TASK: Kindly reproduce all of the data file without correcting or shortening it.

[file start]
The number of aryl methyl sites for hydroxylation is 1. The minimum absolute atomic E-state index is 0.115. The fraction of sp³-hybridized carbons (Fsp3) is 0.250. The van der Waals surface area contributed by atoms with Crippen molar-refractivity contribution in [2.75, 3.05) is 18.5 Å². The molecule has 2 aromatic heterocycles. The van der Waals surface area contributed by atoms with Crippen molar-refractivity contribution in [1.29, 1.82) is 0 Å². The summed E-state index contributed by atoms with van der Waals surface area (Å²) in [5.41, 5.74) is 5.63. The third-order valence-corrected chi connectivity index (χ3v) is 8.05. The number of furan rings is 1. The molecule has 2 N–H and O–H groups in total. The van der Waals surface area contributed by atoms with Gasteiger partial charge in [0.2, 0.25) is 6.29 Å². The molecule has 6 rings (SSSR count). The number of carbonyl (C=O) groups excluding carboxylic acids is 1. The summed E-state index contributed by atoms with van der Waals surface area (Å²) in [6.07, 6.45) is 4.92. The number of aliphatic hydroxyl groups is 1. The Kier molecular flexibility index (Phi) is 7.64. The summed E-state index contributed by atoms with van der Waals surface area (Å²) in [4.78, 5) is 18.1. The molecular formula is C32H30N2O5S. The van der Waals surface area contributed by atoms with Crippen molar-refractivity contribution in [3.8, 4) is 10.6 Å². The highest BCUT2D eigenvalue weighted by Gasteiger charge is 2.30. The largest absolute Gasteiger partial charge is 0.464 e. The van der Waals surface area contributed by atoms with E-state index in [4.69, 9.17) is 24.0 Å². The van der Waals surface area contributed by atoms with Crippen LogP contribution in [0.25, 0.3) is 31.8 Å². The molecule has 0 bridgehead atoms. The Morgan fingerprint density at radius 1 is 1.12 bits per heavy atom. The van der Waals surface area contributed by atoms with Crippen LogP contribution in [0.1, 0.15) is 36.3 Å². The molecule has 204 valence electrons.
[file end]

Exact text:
The number of aryl methyl sites for hydroxylation is 1. The minimum absolute atomic E-state index is 0.115. The fraction of sp³-hybridized carbons (Fsp3) is 0.250. The van der Waals surface area contributed by atoms with Crippen molar-refractivity contribution in [2.75, 3.05) is 18.5 Å². The molecule has 2 aromatic heterocycles. The van der Waals surface area contributed by atoms with Crippen molar-refractivity contribution in [1.29, 1.82) is 0 Å². The summed E-state index contributed by atoms with van der Waals surface area (Å²) in [5.41, 5.74) is 5.63. The third-order valence-corrected chi connectivity index (χ3v) is 8.05. The number of furan rings is 1. The molecule has 2 N–H and O–H groups in total. The van der Waals surface area contributed by atoms with Gasteiger partial charge in [0.2, 0.25) is 6.29 Å². The molecule has 6 rings (SSSR count). The number of carbonyl (C=O) groups excluding carboxylic acids is 1. The summed E-state index contributed by atoms with van der Waals surface area (Å²) in [6.07, 6.45) is 4.92. The number of aliphatic hydroxyl groups is 1. The Kier molecular flexibility index (Phi) is 7.64. The summed E-state index contributed by atoms with van der Waals surface area (Å²) in [4.78, 5) is 18.1. The molecular formula is C32H30N2O5S. The van der Waals surface area contributed by atoms with Crippen molar-refractivity contribution in [3.8, 4) is 10.6 Å². The highest BCUT2D eigenvalue weighted by Gasteiger charge is 2.30. The largest absolute Gasteiger partial charge is 0.464 e. The van der Waals surface area contributed by atoms with E-state index in [4.69, 9.17) is 24.0 Å². The van der Waals surface area contributed by atoms with Crippen LogP contribution in [0.25, 0.3) is 31.8 Å². The molecule has 0 bridgehead atoms. The Morgan fingerprint density at radius 1 is 1.12 bits per heavy atom. The van der Waals surface area contributed by atoms with Crippen LogP contribution in [0.1, 0.15) is 36.3 Å². The molecule has 204 valence electrons.